Mehran Sadeghi, MD

Professor

Research Departments & Organizations

Internal Medicine: Cardiovascular Medicine: Sadeghi Lab; Yale Cardiovascular Clinical Research | Yale Tissue Regeneration and Fibrosis Program

Vascular Biology and Therapeutics Program

Office of Cooperative Research

Research Interests

Analytical, Diagnostic and Therapeutic Techniques and Equipment; Aneurysm; Aortic Aneurysm; Aortic Diseases; Aortic Valve; Aortic Valve Stenosis; Biomedical Technology; Cardiomyopathies; Cardiovascular Diseases; Diagnostic Techniques and Procedures; Diseases; Early Diagnosis; Health Care; Heart Diseases; Industry; Molecular Biology; Molecular Imaging; Molecular Probes; Optical Imaging; Peripheral Vascular Diseases; Positron-Emission Tomography; Radioactive Tracers; Single Photon Emission Computed Tomography Computed Tomography; Technology; Tomography, X-Ray Computed; Vascular Diseases

Research Summary

Molecular imaging provides a unique opportunity to link vascular and molecular biology and imaging, ultimately leading to the development of novel imaging approaches, both for research and clinical diagnostics. The ultimate goal of research in my laboratory is to develop novel imaging approaches to detect the molecular pathobiology of the vessel wall in vivo. Our comprehensive approach includes several components. Through basic vascular biology research we identify relevant molecular processes and potential targets for imaging (and therapeutics). Next, we use the state of the art technology to develop novel tracers targeted at relevant molecular markers, and establish molecular vascular imaging protocols in animal models of human disease. Finally, we exploit these techniques to further advance vascular biology and clinical research. We have made significant progress towards achieving these goals in the past few years. Specifically, we have focused on vascular remodeling, as the prototypic pathological vascular process shared by many vascular diseases, including atherosclerosis, graft arteriosclerosis, post-angioplasty restenosis, and aneurysm formation.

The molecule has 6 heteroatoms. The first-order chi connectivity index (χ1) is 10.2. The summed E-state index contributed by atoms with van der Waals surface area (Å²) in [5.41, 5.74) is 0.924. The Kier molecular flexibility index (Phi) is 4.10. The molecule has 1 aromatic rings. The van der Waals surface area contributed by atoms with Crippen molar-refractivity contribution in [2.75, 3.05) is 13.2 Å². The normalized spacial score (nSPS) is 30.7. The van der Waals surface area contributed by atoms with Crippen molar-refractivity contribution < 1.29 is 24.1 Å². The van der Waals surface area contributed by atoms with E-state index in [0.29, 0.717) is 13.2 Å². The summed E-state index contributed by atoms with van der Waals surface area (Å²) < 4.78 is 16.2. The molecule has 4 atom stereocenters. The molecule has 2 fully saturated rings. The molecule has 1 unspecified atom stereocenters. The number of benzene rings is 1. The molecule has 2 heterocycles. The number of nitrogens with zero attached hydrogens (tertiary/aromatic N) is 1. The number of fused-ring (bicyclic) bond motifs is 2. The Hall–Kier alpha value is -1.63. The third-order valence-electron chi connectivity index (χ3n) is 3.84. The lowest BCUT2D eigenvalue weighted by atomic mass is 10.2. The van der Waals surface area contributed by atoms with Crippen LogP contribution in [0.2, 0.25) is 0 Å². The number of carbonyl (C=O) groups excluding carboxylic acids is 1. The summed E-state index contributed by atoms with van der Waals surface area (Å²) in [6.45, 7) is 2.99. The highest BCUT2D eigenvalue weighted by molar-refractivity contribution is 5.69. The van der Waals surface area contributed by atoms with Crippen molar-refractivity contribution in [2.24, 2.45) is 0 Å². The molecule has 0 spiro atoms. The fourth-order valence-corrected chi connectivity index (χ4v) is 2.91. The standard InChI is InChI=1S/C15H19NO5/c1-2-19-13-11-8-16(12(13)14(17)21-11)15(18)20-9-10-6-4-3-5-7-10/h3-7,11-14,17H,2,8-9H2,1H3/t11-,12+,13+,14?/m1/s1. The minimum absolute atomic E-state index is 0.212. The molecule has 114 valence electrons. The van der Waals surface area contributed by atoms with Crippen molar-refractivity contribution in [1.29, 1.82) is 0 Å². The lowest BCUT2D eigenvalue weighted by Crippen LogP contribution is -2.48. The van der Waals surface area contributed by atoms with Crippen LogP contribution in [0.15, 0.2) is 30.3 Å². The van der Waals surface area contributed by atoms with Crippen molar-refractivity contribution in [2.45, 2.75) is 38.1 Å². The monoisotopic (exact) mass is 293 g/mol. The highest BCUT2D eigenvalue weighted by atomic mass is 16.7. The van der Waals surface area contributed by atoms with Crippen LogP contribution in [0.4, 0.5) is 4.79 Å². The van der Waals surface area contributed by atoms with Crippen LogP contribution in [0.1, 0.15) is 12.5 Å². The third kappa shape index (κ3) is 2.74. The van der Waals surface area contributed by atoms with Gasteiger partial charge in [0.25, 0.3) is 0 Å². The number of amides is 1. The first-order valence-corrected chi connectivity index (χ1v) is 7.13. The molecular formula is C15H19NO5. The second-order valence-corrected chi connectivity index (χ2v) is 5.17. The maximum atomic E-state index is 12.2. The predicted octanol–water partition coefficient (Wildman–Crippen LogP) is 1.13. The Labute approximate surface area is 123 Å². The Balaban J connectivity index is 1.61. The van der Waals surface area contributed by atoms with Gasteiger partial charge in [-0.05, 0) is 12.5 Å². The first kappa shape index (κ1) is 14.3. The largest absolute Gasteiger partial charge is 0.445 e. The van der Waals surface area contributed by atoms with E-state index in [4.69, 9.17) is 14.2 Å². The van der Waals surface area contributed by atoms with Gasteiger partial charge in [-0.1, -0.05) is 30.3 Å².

Extensive Research Description